Desserts in France! (40-D Challenge, Day 13)

Bonjour! 🙂

A while ago, I wrote a post on my French blog describing my food trips while studying abroad in Paris (can be found here: In particular, I talked about desserts. As a girl with a voracious sweet tooth, the Parisian scene was up my alley for some of the best bonbons to hit my mouth. 😛

I was pleasantly surprised to discover that my French post had received great support from you all, my audience; because of it, it inspired me to make an English translation of the post on this blog, for those who don’t know the French language or for those who just want to come back for an extra slice of heaven. It doesn’t matter; without further ado, I present my list of desserts that I ate in Paris. Bon appétit! 🙂

1. Crepes. Yes, I had savory crepes, but it’s the sweet ones that hit the spot. 😛 You can buy them on the street, in the kiosks where a vendor makes it in front of your hungry eyes. I definitely recommend the Nutella and banana crepe: hot and chewy, simple and inexpensive. I ate so many of them whenever I went strolling. Snacking on crepes all day, every day. 😉

Une crêpe sucrée.

2. Profiteroles. Just what is a profiterole? Basically, it’s synonymous with a cream puff, but the one that I ate in Paris was more…sumptuous. What do I mean by this? Well, mine had ice cream in the center, instead of cream. And the pastry was smothered with chocolate. LOTS of it. Oh là là…

Le profiterole.

3. Mille-feuille. Yum…mille-feuilles…so many layers of crumbly, creamy goodness. It’s also known by the name of “Napoleon” (don’t ask me why it’s called this). I’ve had it twice when I was abroad: once at the Fontainbleau (at a pastry shop which was reputed for making the best crepe in all of France. I admit, it was damn good.) and at the restaurant with a friend, consisting of raspberries and everything heavenly. 🙂

La mille-feuille de Fontainebleau.

4. Macarons. Now, if you know me in person, you would know that I love love love macarons. They’re small, gorgeous, and hella difficult to make. But the taste is incredible: crunchy on the outside, giving way to a soft, chewy center. I bought them several times, at the famous ones: Ladurée and Pierre Hermé. Expensive, but the quality and the selections justified the price. If I were to choose, though, I would say that I prefer Ladurée’s over PH’s. The peach macaron was out of this world. ❤

Les macarons de Pierre Hermé.

5. Eclairs. Usually, I’m not a huge fan of desserts containing cream. But after I tried the éclairs from Fauchon, I’ve changed my mind. My God, I still dream about the caramel éclair: soft, with a salty caramel glaze on top and tons of caramel cream in the center. It had cost six euros, but I didn’t care; it was freakin’ worth it.

L'éclair au caramel à Fauchon.

6. Chocolate. I’m talking specifically about the chocolates from Joséphine Vannier here; it’s a small, low-key chocolate shop located in la Place des Vosges. My host mother had recommended it to me, and so I went. The chocolates were small, but they burst with crazy flavors like coconut, green tea, even currant, which I’ve never had before! First-time experience. Of course, expensive as heck, but the taste, oh my god, the taste: I bought ten pieces and finished them within two days! When I returned to JV the second time around to buy some for my family back home, they were closed! For the holidays. I cried. 😥 Sad, but at least I had the opportunity to try the chocolates. I vow to return some day!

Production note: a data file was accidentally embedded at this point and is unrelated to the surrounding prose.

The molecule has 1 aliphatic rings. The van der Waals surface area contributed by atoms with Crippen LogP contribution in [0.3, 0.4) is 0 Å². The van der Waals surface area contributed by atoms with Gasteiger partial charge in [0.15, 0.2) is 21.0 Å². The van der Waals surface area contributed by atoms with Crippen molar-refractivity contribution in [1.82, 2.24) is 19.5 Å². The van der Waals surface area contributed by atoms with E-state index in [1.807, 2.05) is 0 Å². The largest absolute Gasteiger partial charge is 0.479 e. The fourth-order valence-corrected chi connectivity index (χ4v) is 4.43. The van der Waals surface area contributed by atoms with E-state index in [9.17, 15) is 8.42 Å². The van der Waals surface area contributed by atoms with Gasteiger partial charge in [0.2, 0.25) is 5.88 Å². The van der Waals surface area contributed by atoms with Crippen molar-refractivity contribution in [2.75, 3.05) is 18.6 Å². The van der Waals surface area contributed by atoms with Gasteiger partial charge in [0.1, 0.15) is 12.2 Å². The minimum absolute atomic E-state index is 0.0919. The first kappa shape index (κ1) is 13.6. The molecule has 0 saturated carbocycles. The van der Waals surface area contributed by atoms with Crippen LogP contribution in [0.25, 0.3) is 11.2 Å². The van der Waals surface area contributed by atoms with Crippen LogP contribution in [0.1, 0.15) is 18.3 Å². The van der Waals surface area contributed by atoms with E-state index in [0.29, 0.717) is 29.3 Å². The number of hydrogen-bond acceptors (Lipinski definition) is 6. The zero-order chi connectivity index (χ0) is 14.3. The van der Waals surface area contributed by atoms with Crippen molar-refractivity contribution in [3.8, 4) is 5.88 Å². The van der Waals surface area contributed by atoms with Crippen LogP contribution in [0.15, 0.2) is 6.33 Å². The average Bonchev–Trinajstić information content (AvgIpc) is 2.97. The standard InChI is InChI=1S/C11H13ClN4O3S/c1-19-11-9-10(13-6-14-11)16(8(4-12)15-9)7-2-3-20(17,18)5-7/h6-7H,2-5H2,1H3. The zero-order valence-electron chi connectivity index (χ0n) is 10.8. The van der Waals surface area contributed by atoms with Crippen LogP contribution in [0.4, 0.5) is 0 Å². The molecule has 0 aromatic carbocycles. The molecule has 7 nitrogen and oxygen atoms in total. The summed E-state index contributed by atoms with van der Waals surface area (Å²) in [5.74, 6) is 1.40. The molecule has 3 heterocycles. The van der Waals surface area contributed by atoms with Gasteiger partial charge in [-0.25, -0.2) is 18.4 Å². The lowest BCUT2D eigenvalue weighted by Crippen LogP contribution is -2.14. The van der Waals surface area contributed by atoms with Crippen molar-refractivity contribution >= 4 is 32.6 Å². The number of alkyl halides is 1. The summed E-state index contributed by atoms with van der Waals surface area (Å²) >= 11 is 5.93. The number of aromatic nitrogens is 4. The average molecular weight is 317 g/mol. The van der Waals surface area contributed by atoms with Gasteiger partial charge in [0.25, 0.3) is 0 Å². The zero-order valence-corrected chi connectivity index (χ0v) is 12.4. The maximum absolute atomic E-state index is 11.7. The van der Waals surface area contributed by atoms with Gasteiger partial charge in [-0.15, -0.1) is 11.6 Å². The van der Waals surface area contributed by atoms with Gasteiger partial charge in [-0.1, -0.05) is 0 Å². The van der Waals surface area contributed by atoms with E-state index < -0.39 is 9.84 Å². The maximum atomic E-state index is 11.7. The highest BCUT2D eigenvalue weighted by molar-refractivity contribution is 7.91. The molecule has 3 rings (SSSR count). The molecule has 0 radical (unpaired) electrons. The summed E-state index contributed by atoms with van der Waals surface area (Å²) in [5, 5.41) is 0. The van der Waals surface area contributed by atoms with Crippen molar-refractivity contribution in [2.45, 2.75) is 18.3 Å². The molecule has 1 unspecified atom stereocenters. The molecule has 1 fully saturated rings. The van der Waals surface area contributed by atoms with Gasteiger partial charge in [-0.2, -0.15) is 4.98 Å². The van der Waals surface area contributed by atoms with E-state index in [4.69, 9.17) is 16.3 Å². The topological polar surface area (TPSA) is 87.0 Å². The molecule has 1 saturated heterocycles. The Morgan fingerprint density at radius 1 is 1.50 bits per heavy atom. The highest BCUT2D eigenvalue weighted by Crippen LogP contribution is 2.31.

Les chocolats de Joséphine Vannier.

7. Croissants. Pretty general, pretty standard French pastry, but let me be more specific: I’ve had 1) pain au chocolat (chocolate croissant): fresh, inexpensive, and accessible everywhere you went. 2) rose ispahan: a special croissant that is sold at Pierre Hermé (same place for macarons). Rose-flaked exterior, raspberry jam filling interior. When fresh, it knocks your sock off. 😛

Croissant Ispahan.

8. Paris-Brest. I bought this beauty at La Pâtisserie des Rêves (“Pastry Shop of Dreams” beautiful title!). It’s a cream puff (I realize that I ate a ton of cream puffs in Paris!) formed into a ring shape. Inside, it contains praline cream, which I love. It was marvelous; the Paris-Brest truly took me to the clouds~

Le Paris-Brest

9. Clafoutis. Just what is this mysterious clafoutis? Think of it as a sweet quiche. And correction: I never bought a clafoutis in France; instead, I made it. I baked it. I bought the ingredients and I made it for my host mother and roommate one night. It was a cherry clafoutis: I made the batter and pitted each and every one of the cherries by hand. The result? Not bad! And after I returned to the United States, I made some more- for my family and friends.

Le clafoutis aux cérises.

10. Baklava. Okay, before you kill me, I confess: baklava is not a French dessert. BUT, France makes bomb-ass baklava. Paris is a multicultural city, and especially has a large Arab community. You can find plenty of stores that sell these ethnic confectioneries just about anywhere. I purchased baklava at an open-air market, and man, I really do believe that the French make it better than the U.S. Sorry, but…it’s true. 😛


– The Finicky Cynic


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